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PAJ: A Journal of Performance and Art 23.1 (2001) 18-32

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Failures of Self-Seeing: James Luna Remembers Dino

Jane Blocker


For Graham






Consider Pierre Nora's claim that today history is replacing memory. Nora, editor of the seven-volume opus on French history Les lieux de memoire (Places of Memory), claims that history, embodied in the coldly official text, datum, and archive, eradicates memory, which is not embodied because it is body, cannot be written because it is lived. Memory's body is, for Nora, "displaced under the pressure of a fundamentally historical sensibility." It "has taken refuge in gestures and habits, in skills passed down by unspoken traditions, in the body's inherent self-knowledge, in unstudied reflexes." Because we are products of Western civilization, citizens of capital and industry, the news media and simulation, change and progress, Guy Dubord's "society of spectacle," we are estranged from customs and performances of remembering. Driven away by neglect, the "living," "actual," "affective and magical" past has but one haven today among those societies bound to "rituals of tradition"--what Nora calls, "peoples of memory." Real memory, he says, is "social and unviolated, exemplified in but also retained as the secret of so-called primitive or archaic society."

Nora's thesis uncomfortably rehearses Western historiography's fetishization of the "native" other. It upholds, under the banner of critical theory, the ambivalent discourse of primitivism, the suspicion by whites (presumably peoples of history) that salvation lies in tribal "secrets." I support Nora's interrogation of Western culture's reliance on official history, and the damaging ideological effects of its mindless reverence for the uninspected category "information." Yet, his firm distinction between history and memory depends on a belief that the former is textual and Western and the latter is experiential and native. How do Nora's claims help justify the development of technologies for reading and writing these lost authentic memories? How do his assertions embolden Nora to make historical claims on memory whose inviolate purity he has himself discursively produced? How does his thesis ultimately endorse the need for historiography, a practice he ostensibly seeks to dismantle?

The ambiguity of Nora's phrase invites a mis-reading. When he writes "peoples of memory" does he mean those who remember, or those who are remembered? And [End Page 18] does not the former depend firmly on the latter? I am concerned here with what balances on the point of that "of," with the conclusions to which its double meaning leads. Let us consider the damaging effects on one hand of claiming that archaic societies are more mnemonically successful than our own, and on the other hand of presuming that such societies exist pleasantly in memories of our own past. The stakes here are high because although peoples who remember may be envied by whites, as Vine Deloria points out, native memory, "pre-historical" legend, and mythology have a hard time competing for legitimacy in Western epistemology. What manner of violence is done when memory is tied like a stone to the foot of the native and then is tossed into a sea of postmodern cynicism? If, as Nora claims, self-knowing is inherent in the body, a living aspect of memory, then the native body itself stands both as proof of memory's purity as a category and as cause of its elusive nature and incommensurability with authoritative discourse. In that sense, what results from self-knowing cannot be known in a theoretical sense, cannot be written, cannot really be expressed.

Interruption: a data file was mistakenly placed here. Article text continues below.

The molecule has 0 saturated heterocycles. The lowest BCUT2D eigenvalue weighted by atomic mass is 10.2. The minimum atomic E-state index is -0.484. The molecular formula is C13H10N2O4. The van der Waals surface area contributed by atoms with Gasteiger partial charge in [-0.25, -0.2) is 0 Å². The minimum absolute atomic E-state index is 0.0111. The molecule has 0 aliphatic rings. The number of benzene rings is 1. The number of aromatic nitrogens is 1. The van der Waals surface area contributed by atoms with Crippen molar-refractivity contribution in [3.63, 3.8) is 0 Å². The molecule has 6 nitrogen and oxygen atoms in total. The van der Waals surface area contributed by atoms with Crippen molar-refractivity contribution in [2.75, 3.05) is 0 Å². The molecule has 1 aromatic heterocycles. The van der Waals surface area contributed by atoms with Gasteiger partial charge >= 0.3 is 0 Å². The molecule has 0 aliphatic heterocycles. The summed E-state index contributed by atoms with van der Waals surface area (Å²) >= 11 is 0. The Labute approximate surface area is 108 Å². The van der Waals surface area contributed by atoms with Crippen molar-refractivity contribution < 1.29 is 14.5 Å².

The results are no less troubling when we consider peoples who are remembered, for to be remembered means inherently to exist only in the past, to succumb to the process of forgetting and blurring, the "misty watercolor memory" of Barbra Streisand's song. When Nora writes of archaic or primitive secrets, he reveals something about the sources of his own memories. Vivian Sobchack writes that, just "as filmgoers have not been able to escape the lessons of historiography, so, on their side (and try as they might), historians have not been...


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